Most people don’t really organize their hand until after they reach or when they ron. This doesn’t mean completely random tiles that take forever to look through, though. a hand might look like 321m7778s67m etc etc. Tiles far enough away from each other may as well be a different suit.

Lots of hands go to noten payments – 20-30%. Lots of bailing. Lots and lots of no-reach fully closed hands. dealing into a reach without being reached yourself is really rare. When you want to quit, you have to say that BEFORE your last game starts. So, if you want to play 6 games total, you have to say “Last Han” at the beginning of South 4 of game 5. Playing less than 4 games in a session is very non-standard – you are there for 4 games or more. Generally, if you played mahjong with your friends, one “game” would be playing for 4 hanchan.

There is no stopping – no bathroom breaks, or anything like that. When you want to take a break, you call for a rep player to take your spot, and playing on your behalf until you get back. You can call for drinks at anytime – most things are free, you can get alcohol / food inexpensively as well. Hot towels, cold towels, etc, all free.

At the end of a game, everyone who lost money pays first place, then first place pays out to anyone else who made money, and First place pays for the table. Table fees are the same regardless of rate, so you generally play as high a rate as possible so the fees matter less. Generally, a first place will net you about 7,000-10,000y net, and the other players lose a total of 8k-11k.

Once you leave, you get your deposit money back. If you play less than X games, you only get that percentage back, sort of like a penalty – if X is 5, and you play only 4 games, get 80% of it back. 3-5 seems pretty standard.

At the big chains, they ‘announce’ everything. “Game for is starting over here, give it your best! (everyone else working: ‘give it your best!’)” “congratulations to Player Y for that yakuman, hooray!” “This game is entering all last, scores are ABCD, give it your best!” “welcome to our place!”, “thank you for playing, see you again soon!” That’s a Japan thing, though.

Personally, I like playing at the chain places. Rewards, schedules of when pros will be there, people are less likely to flip out at bad losses because they are so ‘invested’ in a single place, and so on. I’ve only had a couple high-tension things happen playing in jansou (mostly people getting ticked off at a trap wait or being preyed on, or not having the money to cover) – most people, at least outwardly, enjoy both winning and losing.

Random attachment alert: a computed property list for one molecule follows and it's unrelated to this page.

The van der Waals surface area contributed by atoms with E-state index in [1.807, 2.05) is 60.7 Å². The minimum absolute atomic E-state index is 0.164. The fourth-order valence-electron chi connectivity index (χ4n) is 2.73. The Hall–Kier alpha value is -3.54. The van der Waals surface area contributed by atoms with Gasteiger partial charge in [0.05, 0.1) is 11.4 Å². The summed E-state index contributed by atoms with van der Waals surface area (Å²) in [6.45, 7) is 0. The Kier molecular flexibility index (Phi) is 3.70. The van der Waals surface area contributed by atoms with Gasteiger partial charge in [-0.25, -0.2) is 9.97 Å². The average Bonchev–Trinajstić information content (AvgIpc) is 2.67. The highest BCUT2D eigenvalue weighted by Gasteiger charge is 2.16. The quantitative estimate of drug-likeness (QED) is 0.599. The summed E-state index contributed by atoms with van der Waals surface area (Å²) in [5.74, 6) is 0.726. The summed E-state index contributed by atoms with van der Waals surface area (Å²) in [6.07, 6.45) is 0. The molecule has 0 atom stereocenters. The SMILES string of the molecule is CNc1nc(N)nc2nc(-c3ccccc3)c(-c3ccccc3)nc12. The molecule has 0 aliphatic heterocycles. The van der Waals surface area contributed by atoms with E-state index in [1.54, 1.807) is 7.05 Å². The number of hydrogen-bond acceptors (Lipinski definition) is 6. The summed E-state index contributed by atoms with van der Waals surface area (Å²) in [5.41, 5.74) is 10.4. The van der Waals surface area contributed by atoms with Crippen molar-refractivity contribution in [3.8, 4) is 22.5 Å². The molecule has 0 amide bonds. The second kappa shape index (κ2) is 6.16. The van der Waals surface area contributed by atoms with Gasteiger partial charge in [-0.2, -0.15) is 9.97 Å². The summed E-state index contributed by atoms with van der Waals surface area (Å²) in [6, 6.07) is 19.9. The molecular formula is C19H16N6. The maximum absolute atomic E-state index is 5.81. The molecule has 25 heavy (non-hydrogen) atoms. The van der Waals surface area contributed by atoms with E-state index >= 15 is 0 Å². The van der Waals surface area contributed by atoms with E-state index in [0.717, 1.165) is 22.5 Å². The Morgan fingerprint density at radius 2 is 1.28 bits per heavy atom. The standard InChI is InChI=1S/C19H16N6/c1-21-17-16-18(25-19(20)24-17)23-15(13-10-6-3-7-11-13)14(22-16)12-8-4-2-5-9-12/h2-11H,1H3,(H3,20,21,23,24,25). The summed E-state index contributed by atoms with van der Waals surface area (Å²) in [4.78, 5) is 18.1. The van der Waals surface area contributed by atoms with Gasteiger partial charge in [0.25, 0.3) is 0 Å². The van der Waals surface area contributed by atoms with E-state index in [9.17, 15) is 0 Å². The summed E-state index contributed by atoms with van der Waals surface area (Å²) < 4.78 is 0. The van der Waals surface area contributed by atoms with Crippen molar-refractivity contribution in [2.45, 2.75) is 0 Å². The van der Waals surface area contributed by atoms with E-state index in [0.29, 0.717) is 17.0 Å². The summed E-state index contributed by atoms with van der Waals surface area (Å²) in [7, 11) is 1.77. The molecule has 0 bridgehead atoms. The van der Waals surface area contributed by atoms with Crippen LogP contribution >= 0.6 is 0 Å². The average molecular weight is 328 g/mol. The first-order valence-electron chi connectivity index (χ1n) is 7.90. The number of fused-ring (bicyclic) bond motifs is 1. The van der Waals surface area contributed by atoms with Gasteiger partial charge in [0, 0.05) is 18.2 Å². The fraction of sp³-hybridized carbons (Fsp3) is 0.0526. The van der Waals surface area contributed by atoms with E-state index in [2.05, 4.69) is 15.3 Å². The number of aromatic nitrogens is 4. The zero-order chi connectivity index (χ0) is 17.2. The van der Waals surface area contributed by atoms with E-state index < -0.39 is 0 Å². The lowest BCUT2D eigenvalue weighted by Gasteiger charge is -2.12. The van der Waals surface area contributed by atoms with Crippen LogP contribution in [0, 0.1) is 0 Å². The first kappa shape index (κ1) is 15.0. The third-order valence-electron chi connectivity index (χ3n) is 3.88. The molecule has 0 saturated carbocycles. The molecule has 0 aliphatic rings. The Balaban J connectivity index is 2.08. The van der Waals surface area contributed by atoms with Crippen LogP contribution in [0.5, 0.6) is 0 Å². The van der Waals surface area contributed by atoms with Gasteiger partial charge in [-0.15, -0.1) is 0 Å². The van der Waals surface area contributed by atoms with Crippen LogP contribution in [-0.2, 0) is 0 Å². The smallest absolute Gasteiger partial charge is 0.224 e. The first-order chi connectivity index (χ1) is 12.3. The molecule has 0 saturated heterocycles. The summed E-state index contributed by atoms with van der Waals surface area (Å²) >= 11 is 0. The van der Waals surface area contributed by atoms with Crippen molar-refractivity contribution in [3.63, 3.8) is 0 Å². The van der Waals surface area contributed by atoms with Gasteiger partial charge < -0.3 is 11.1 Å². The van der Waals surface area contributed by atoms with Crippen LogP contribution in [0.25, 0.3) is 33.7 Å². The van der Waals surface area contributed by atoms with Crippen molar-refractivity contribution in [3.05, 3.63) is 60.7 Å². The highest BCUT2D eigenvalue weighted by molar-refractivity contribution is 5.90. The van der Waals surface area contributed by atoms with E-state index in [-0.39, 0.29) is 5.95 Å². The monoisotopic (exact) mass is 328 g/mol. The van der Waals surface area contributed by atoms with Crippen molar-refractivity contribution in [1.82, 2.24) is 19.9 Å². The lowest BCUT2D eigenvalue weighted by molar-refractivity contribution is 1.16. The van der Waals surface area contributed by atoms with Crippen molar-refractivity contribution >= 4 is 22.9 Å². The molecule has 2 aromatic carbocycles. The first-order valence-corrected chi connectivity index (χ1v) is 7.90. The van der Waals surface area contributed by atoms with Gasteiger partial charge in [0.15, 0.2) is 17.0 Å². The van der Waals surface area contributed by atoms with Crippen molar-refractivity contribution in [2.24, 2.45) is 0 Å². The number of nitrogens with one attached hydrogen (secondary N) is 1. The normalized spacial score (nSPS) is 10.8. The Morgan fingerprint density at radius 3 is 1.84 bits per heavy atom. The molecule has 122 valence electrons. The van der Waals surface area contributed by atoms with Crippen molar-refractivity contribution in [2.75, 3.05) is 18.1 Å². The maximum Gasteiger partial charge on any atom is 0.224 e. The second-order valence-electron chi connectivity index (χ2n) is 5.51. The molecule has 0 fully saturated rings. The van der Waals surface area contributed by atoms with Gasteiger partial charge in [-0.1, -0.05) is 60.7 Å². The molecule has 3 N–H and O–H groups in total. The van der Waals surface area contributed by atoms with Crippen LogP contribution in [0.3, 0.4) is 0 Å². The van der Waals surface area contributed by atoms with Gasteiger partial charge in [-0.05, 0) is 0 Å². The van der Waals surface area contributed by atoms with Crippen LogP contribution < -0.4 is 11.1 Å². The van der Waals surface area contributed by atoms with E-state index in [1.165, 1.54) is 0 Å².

You get to know the people at a parlor really quickly – the old guy who’s really good, that college kid who skips out to play, this pro, that pro, and so on.

Parlor Types
There are two types – “rate” (often called ‘free’) and “no rate”. At both of these, they will often have “open” sections for rental. Rate: play for money. First place pays for the table, 2-4 don’t pay anything for the table (although they paid a lot out to 1-2). This is where the term “free” comes from – if you lose, you play for ‘free’. No rate: Play your money for a game, and play people, like renting a pool table. Often, these will be gradiated: 1st pays 200y, 2nd 300y, 3rd 500y, 4th 1000y.

You’ll all pay 1000y, but you ‘win’ coupons that let you play discounted later. “Open” are “me and my three buddies want to rent a table. here’s X per hour. okay, let’s go play for funsies”

Playing for Money
Rates are in ‘points’. 0.5 means 50y per 1000pt (“ten-go”). 1.0 (the standard, “ten-pin”) is 100y per 1000pt. 0.5 often uses 100y coins for chips, 1.0 uses 500y chips (which is very high it seems, but whatever). everyone starts at 30k, puts 5k in the pot, and plays. at the end, 1st gets that 20k pot, and then the uma (generally 20/10: 4th gives 1st 20k, 3rd gives 2nd 10k. Places have started to switch to 30/0/-10/-20, though). Then cash out: everyone pays 1st place what they are “under”, and then 1st, if necessary, pays 2nd what 2nd is “over”. So if end scores are 40k 26k 24k 10k, then 1st gets 20 more from the original pot (60 / 26 / 24 / 10), and then the uma (80 / 36 / 14 / -10), so 4th gives 1st 4000y, 3rd gives 1st 1600y, 1st gives 2nd 600y, and then 1st “pays for the table”, and gives 1500y to the house. Also, during that game, 1st probably got 2000-2500y in chips as well. Most places are 0.3 / 0.5 or 0.5 / 1.0.

There is a lot of smoking. It is super super super bad. Super bad. When I go to parlors, I bring a change of clothes in a sealed bag. I go to a food place first, and then change from my street cloths to my parlor clothes, putting my street clothes in a bag, and putting that bag in an outer bag. Go play MJ. then, go back to food place, throw out outer bag (it has smoke goop on it from being there), change back, seal parlor clothes bag, go back to hotel, shower. No joke it is that bad. You have to get used to it, though. 🙁 There are some non-smoking places, though, although to be honest I’ve found the best play at the smoking ones, enough to go to them over the non-smoking ones.

Chain Parlors
There are a bunch, I only know a couple – lots of places are standalone. San Group is a big chain (red 3 pins, not red 5s), they are the Queen’s Cup people. Marchao runs a bunch of medium to slightly high rate parlors in Tokyo. Zoo has a few places, often multi floor, one being a nonsmoking rentable one. Miss Choice is Katayama’s chain (The Obakamiiko guy, super super famous “teaching mahjong” manga guy). I absolutely suggest going to a chain over a standalone place, they are more open to newcomers. Newbies should go to a place like “Shibuton”, it is famous for being a “learning to get better” no rate jansou. But yeah, if you want to see ‘real’ reach mahjong, go to a 1.0 parlor with a quickness.